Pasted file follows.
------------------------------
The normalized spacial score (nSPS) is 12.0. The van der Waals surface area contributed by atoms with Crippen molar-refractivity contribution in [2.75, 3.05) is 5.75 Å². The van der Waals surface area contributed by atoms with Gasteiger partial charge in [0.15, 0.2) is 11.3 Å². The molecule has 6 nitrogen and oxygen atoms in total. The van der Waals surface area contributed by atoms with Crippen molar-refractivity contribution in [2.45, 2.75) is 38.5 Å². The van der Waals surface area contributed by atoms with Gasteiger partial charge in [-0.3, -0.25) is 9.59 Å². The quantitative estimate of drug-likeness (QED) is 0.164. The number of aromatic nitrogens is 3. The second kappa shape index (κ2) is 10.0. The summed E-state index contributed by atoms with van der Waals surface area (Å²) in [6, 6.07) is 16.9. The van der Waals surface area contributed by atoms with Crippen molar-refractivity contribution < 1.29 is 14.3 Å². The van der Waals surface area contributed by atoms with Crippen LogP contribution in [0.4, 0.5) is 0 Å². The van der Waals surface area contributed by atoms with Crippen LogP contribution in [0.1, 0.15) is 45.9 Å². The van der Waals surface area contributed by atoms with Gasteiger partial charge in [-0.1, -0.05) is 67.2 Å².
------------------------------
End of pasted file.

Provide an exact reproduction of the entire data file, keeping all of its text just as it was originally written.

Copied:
The normalized spacial score (nSPS) is 12.0. The van der Waals surface area contributed by atoms with Crippen molar-refractivity contribution in [2.75, 3.05) is 5.75 Å². The van der Waals surface area contributed by atoms with Gasteiger partial charge in [0.15, 0.2) is 11.3 Å². The molecule has 6 nitrogen and oxygen atoms in total. The van der Waals surface area contributed by atoms with Crippen molar-refractivity contribution in [2.45, 2.75) is 38.5 Å². The van der Waals surface area contributed by atoms with Gasteiger partial charge in [-0.3, -0.25) is 9.59 Å². The quantitative estimate of drug-likeness (QED) is 0.164. The number of aromatic nitrogens is 3. The second kappa shape index (κ2) is 10.0. The summed E-state index contributed by atoms with van der Waals surface area (Å²) in [6, 6.07) is 16.9. The van der Waals surface area contributed by atoms with Crippen molar-refractivity contribution < 1.29 is 14.3 Å². The van der Waals surface area contributed by atoms with Crippen LogP contribution in [0.4, 0.5) is 0 Å². The van der Waals surface area contributed by atoms with Crippen LogP contribution in [0.1, 0.15) is 45.9 Å². The van der Waals surface area contributed by atoms with Gasteiger partial charge in [-0.1, -0.05) is 67.2 Å².